There is an urgency to the blaring of an alarm. Alarms are meant to get our attention, to wake us up, to cause us to act quickly. The image of an alarm is often part of the observance of Ash Wednesday and Lent. We often read from the prophet Joel on Ash Wednesday, as he conveys this sense of urgency and calls upon the people to sound an alarm:
Blow the trumpet in Zion;
Sound the alarm on my holy mountain!
Let all the inhabitants of the land tremble,
For the day of the LORD is coming, it is near. (Joel 2:1)
The season of Lent should carry with it a sense of urgency. It is meant to be a wake-up call for our spiritual lives. Quite honestly, it is spiritually dangerous for us to ignore the Lenten call of self-examination and repentance. Complacency within our spiritual lives breeds self-righteousness.
This year, our time together during Lent will focus on the book, “The God We Can Know,” by Rob Fuquay. Our Sunday morning sermons and our small groups will follow the book as we explore the “I Am” sayings of Jesus. Together, we will explore what it means about Jesus, and what it means for us, when Jesus said, “I Am…the Bread of Life, the Light of the World; the Good Shepherd; the True Vine; the Way, the Truth, and the life; and the Resurrection and the Life.
Join us as we heed the call of the prophet to draw nearer to God this Lenten season.


10 Fascinating Facts About the United Methodist Church

With the United Methodist General Conference coming up in May, and all the talk about division and splits, I thought you might be interested in some interesting, but little known, facts about the United Methodist Church. These facts help remind us where we came from.
1. John Wesley wrote one of the all-time bestselling medical texts.
Wesley was deeply convicted that God is concerned about our earthly life as well as our heavenly one. To that end, he wrote a medical text for the everyday person titled Primitive Physick. Many of Wesley’s tips on healthy living remain widely accepted, including, “drink lots of water” and “eat your biggest meal in the morning.”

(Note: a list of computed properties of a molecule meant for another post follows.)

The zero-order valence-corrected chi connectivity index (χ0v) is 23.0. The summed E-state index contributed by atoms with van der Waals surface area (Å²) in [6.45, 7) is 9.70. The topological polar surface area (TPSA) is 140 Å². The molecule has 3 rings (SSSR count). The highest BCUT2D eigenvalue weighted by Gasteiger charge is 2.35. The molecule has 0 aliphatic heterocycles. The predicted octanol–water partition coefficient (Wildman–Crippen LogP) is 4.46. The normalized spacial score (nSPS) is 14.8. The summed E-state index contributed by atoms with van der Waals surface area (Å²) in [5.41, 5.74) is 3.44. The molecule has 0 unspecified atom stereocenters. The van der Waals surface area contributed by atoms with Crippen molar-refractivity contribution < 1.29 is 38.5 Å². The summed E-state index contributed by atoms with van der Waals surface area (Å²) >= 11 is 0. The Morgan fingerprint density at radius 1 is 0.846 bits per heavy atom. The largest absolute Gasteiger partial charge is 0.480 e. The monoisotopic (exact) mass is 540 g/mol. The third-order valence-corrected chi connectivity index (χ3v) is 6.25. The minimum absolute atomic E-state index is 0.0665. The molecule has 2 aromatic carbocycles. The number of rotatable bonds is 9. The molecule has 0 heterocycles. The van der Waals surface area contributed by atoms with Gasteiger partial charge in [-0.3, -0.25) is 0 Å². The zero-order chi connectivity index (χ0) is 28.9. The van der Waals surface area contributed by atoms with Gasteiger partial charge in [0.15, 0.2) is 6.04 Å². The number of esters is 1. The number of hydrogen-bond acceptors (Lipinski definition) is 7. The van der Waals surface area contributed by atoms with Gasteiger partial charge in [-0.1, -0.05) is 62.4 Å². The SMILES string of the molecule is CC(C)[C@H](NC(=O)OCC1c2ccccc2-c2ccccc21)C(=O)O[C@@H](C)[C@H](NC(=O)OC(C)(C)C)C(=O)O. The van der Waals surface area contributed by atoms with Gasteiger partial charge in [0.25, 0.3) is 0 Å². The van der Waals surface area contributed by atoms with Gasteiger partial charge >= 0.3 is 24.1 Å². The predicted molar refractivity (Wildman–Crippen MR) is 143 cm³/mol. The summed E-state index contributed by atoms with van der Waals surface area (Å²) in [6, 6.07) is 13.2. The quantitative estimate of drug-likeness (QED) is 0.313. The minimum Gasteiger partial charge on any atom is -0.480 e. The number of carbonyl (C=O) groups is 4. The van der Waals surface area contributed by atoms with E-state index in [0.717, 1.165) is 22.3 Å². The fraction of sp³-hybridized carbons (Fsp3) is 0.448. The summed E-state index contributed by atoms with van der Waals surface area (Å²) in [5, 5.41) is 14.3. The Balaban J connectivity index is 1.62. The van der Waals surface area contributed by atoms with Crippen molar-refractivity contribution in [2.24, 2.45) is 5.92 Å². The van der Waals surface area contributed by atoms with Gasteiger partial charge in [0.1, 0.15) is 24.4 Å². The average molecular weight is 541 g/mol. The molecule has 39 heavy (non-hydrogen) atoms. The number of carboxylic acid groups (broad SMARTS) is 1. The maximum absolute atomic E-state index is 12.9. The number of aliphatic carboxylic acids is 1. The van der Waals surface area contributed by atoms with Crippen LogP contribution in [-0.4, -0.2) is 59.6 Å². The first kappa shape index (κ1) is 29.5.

2. John Wesley coined the term “agree to disagree.”
Over the years, Wesley had serious theological differences with another popular pastor named George Whitefield. Though they both argued passionately, Wesley reflected on these differences in a memorial sermon for Whitefield by saying: “There are many doctrines of a less essential nature. … In these, we may think and let think; we may ‘agree to disagree.’”
3. John Wesley rode far enough on horseback to circle the earth 10 times.
Wesley rode 250,000 miles on horseback! He was convinced that it was important for him personally to spread the gospel through relationships and continue to grow closer to God in those relationships.
4. Wesley taught that doubt was part of faith.
Wesley believed that having questions about one’s faith should not be disparaged. Doubts are essential to making any belief system one’s own. Having questions does not mean that you don’t believe.
5. “Methodist” was originally a derogatory term.
Though the origins of the term “Methodist” are in dispute, but it is clear that it was originally used by outsiders to mock John Wesley and his early societies because of their dedication to following a “method” for growing closer to God. Wesley ended up accepting the term, considering it a positive descriptor of their movement.
6. Wesley counseled people to “eat a little less than you desire.”
Staying slim was far from Wesley’s goal, though he did weigh in around 128 pounds. This was not the result of dieting, but rather of a practice to ensure that people were not ruled by their natural desires, but exercising control over them.
7. Wesley never intended to split from the Church of England.
However, when the revolution happened in the American colonies, most of the Anglican priests returned home. Faced with the fact that none of the Methodists in the colonies could receive the sacraments, Wesley ordained ministers whom he sent to do the same in America. That act was the beginning of the separation that formed the Methodist Church in America.
8. Wesley never said this famous quote attributed to him.